Balancing Risk and Uncertainty May Be COVID-19’s Biggest Lesson. How Well Are We Learning It?

By: | October 27, 2020

John (Jack) Hampton was a Professor of Business at St. Peter’s University, a core faculty member at the International School of Management (Paris), and a Risk Insider at Risk and Insurance magazine where he was named a 2018 All Star. He was Executive Director of the Risk and Insurance Management Society (RIMS), dean of the schools of business at Seton Hall and Connecticut State universities, and provost of the College of Insurance and SUNY Maritime College in New York City.

As we approach the 2020 U.S. presidential election, dozens of “experts” are predicting the future.

I am not one of them.

In school, I read about Nostradamus (1503-1566), a French astrologer and reputed seer, who predicted great events including the Great Fire of London (1666), the rise of Adolf Hitler, the death of princess Diana and the September 11 attacks on the World Trade Center.

It was only a matter of time before we came upon an Internet quote where Nostradamus predicted the current pandemic: “There will be a twin year from which will arise a queen who will come from the east and who will spread a plague that will transform the twilight of men into dust destroying the world.”

Obviously, 2020 is the “twin year,” the queen is “corona,” the East is “China,” the dust is “death,” and “destroying the world” is a collapse of economic activity.

What would we have done differently if we realized the meaning of this quote prior to January of 2020? Maybe we would have more speedily developed a risk management strategy to reduce the worst viral infection since the 1918 global flu pandemic.

Alas, we did not predict the future. Now we have to deal with it from two perspectives — risk and uncertainty.

Risk is the possibility of loss or injury or the failure to seize opportunity. We spot many risks in early stages:

  • A child is warned about touching a hot stove and makes a risk management decision to avoid the possibility of a burn — or verify it.
  • A teenager wants a date for the junior prom and takes an action that will produce a desirable outcome or a humiliating rejection.
  • An adult accepts a job and thereafter deals with the drawbacks and advantages associated with it.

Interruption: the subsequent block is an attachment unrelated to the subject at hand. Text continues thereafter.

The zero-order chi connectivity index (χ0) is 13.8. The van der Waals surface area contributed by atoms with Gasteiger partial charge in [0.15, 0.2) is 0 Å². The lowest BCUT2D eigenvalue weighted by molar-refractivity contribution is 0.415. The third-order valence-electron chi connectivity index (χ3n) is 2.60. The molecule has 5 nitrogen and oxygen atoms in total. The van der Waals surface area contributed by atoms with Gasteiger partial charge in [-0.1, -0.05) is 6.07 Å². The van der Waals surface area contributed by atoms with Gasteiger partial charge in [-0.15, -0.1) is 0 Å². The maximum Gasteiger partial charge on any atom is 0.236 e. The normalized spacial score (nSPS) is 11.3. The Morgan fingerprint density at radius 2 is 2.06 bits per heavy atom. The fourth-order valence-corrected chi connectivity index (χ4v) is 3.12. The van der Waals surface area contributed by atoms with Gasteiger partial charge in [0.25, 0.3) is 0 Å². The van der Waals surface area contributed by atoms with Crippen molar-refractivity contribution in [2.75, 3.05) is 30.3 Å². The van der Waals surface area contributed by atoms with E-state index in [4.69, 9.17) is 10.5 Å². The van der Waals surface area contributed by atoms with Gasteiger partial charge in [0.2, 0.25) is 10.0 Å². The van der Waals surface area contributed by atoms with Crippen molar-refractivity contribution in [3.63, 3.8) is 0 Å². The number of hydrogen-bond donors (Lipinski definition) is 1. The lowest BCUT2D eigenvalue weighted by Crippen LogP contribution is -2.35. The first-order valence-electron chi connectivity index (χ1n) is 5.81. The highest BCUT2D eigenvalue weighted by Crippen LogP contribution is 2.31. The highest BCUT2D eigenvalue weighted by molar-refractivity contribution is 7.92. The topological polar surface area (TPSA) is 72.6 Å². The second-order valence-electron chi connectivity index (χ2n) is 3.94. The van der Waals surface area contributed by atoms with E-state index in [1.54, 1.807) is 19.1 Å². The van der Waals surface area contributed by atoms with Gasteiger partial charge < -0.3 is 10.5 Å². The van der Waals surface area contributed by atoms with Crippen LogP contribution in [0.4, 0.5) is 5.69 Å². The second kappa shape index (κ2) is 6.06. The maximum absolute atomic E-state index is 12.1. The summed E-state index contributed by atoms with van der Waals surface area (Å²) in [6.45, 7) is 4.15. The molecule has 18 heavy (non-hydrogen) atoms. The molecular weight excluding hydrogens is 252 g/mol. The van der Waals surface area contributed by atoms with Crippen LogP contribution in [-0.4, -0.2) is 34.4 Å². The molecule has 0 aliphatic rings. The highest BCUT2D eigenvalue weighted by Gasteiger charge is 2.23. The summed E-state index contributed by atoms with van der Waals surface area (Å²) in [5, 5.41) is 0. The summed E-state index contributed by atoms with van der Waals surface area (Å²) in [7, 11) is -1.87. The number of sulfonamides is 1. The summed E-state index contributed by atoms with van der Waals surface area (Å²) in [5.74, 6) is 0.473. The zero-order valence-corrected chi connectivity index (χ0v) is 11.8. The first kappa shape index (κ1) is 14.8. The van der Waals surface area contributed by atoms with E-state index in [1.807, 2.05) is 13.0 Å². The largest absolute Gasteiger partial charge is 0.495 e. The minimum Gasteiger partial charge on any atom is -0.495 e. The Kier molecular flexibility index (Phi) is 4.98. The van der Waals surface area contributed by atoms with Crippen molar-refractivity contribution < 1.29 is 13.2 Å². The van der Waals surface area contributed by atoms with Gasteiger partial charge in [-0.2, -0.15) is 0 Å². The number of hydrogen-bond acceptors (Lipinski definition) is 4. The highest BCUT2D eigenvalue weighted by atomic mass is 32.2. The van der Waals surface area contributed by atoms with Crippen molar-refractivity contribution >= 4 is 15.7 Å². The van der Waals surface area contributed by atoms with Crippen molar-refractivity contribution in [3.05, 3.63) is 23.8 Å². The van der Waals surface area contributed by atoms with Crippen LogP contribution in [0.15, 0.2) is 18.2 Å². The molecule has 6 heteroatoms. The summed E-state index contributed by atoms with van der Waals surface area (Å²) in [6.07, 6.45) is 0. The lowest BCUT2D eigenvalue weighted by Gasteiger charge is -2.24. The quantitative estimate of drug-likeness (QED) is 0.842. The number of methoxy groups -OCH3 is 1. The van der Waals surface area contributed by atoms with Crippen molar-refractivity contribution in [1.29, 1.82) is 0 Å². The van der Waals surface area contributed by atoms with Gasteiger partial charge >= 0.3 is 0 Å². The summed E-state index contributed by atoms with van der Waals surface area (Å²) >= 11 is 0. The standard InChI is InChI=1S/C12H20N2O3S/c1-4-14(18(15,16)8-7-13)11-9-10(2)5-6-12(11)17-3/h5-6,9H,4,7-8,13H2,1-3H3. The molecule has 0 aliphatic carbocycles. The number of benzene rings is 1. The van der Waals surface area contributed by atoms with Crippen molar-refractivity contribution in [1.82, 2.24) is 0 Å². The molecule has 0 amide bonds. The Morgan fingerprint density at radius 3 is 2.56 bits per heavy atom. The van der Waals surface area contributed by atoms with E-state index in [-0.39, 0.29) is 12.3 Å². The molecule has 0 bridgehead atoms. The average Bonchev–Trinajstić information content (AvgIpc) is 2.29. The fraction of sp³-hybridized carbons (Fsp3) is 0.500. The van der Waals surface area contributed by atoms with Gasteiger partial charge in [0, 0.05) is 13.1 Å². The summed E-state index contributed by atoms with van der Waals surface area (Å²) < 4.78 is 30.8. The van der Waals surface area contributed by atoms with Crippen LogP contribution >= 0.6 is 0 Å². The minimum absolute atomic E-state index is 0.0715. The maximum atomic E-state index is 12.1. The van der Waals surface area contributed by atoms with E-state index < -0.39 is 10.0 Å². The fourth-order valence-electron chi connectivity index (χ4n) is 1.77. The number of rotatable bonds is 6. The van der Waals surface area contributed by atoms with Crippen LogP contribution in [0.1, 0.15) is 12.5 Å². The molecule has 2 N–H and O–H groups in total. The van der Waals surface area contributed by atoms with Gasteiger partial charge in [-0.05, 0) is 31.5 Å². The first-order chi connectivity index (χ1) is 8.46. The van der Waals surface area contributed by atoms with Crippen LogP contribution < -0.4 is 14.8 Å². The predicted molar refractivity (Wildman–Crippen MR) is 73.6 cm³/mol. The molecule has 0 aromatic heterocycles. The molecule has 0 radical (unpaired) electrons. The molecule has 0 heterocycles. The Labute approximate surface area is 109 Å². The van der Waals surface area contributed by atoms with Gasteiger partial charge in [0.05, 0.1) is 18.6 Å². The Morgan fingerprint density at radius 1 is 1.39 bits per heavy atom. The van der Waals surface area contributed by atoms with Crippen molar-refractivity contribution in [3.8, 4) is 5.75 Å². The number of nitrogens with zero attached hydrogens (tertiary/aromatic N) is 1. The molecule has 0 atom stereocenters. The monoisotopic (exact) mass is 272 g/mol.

Uncertainty is another thing entirely. It holds the promise of a loss or gain from something that we do not see coming.

  • A child obeys instructions on crossing the street on the walk signal and is injured by a driver who runs a red light.
  • A teenager mixes alcohol with an asthma medication and has serious side effects.
  • An adult places her life savings with Bernie Madoff a few months before his investment fund is exposed as a massive Ponzi scheme.

We face both risk and uncertainty daily but deal with them as separate realities.

We can manage risk. We see the danger. We identify optional behaviors. We choose the path mostly likely to succeed. Sometimes we win. Sometimes we lose.

Uncertainty is a different ballgame. We turn around and it hits us in the face.

The only way to handle it? We must prepare in advance for disruption in different areas of our lives.

Some examples:

  • We deal with health uncertainties by proper eating, sleeping, exercising and checkups with doctors, dentists and health care professionals.
  • We deal with financial uncertainties by developing employable skills, avoiding excessive debt, and saving money in good times to be available for an unexpected economic setback.

In the context of risk and uncertainty, COVID-19 was a foreseeable risk. Viral infections kill lots of people. The Spanish flu (1918–1920), Asian flu (1957–1958), Hong Kong flu (1968–1969), and Swine flu (2009-2010) are among the best known.

Now, eight months later, we need to deal with COVID-19. To whom do we go for answers?

Not Nostradamus. Unfortunately, his quote on the Internet was fake. There is no evidence he knew about the virus.

Maybe, instead, we turn to Will Rogers (1879-1935). He pointed out wisdom for dealing with risk: “When you find yourself in a hole, quit digging.”

Or perchance, Doctor Anthony Fauci (1940-Still alive). He tells us, “Wear masks and socially distance.”

Rogers and Fauci. Two old timers. “Stop misbehaving.” “Climb out of the hole.”

I go with them. &

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